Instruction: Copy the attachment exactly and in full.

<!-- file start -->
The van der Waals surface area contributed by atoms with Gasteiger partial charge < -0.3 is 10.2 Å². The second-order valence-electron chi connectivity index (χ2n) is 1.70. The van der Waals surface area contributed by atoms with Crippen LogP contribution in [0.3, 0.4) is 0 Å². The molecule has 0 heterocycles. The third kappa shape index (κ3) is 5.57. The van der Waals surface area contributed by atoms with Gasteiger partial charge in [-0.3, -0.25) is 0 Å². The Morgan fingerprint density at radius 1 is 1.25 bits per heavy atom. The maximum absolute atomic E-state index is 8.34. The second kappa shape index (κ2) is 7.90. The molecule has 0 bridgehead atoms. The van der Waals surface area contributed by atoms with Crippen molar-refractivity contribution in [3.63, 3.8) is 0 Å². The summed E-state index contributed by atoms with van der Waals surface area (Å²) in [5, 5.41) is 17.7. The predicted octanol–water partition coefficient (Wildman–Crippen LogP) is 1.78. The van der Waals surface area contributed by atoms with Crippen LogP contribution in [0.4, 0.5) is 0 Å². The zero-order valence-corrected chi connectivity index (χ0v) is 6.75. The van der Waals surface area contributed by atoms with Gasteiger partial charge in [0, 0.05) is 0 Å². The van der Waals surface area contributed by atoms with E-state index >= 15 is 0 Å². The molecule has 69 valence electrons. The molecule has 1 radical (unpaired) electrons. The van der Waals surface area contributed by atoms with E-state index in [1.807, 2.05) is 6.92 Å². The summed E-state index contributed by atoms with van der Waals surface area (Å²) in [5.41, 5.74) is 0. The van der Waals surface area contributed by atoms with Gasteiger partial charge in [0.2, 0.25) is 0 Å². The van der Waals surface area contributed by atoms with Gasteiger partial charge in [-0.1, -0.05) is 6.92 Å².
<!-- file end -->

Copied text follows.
The van der Waals surface area contributed by atoms with Gasteiger partial charge < -0.3 is 10.2 Å². The second-order valence-electron chi connectivity index (χ2n) is 1.70. The van der Waals surface area contributed by atoms with Crippen LogP contribution in [0.3, 0.4) is 0 Å². The molecule has 0 heterocycles. The third kappa shape index (κ3) is 5.57. The van der Waals surface area contributed by atoms with Gasteiger partial charge in [-0.3, -0.25) is 0 Å². The Morgan fingerprint density at radius 1 is 1.25 bits per heavy atom. The maximum absolute atomic E-state index is 8.34. The second kappa shape index (κ2) is 7.90. The molecule has 0 bridgehead atoms. The van der Waals surface area contributed by atoms with Crippen molar-refractivity contribution in [3.63, 3.8) is 0 Å². The summed E-state index contributed by atoms with van der Waals surface area (Å²) in [5, 5.41) is 17.7. The predicted octanol–water partition coefficient (Wildman–Crippen LogP) is 1.78. The van der Waals surface area contributed by atoms with Crippen LogP contribution in [0.4, 0.5) is 0 Å². The zero-order valence-corrected chi connectivity index (χ0v) is 6.75. The van der Waals surface area contributed by atoms with Gasteiger partial charge in [0, 0.05) is 0 Å². The van der Waals surface area contributed by atoms with E-state index >= 15 is 0 Å². The molecule has 69 valence electrons. The molecule has 1 radical (unpaired) electrons. The van der Waals surface area contributed by atoms with E-state index in [1.807, 2.05) is 6.92 Å². The summed E-state index contributed by atoms with van der Waals surface area (Å²) in [5.41, 5.74) is 0. The van der Waals surface area contributed by atoms with Gasteiger partial charge in [0.2, 0.25) is 0 Å². The van der Waals surface area contributed by atoms with Gasteiger partial charge in [-0.1, -0.05) is 6.92 Å².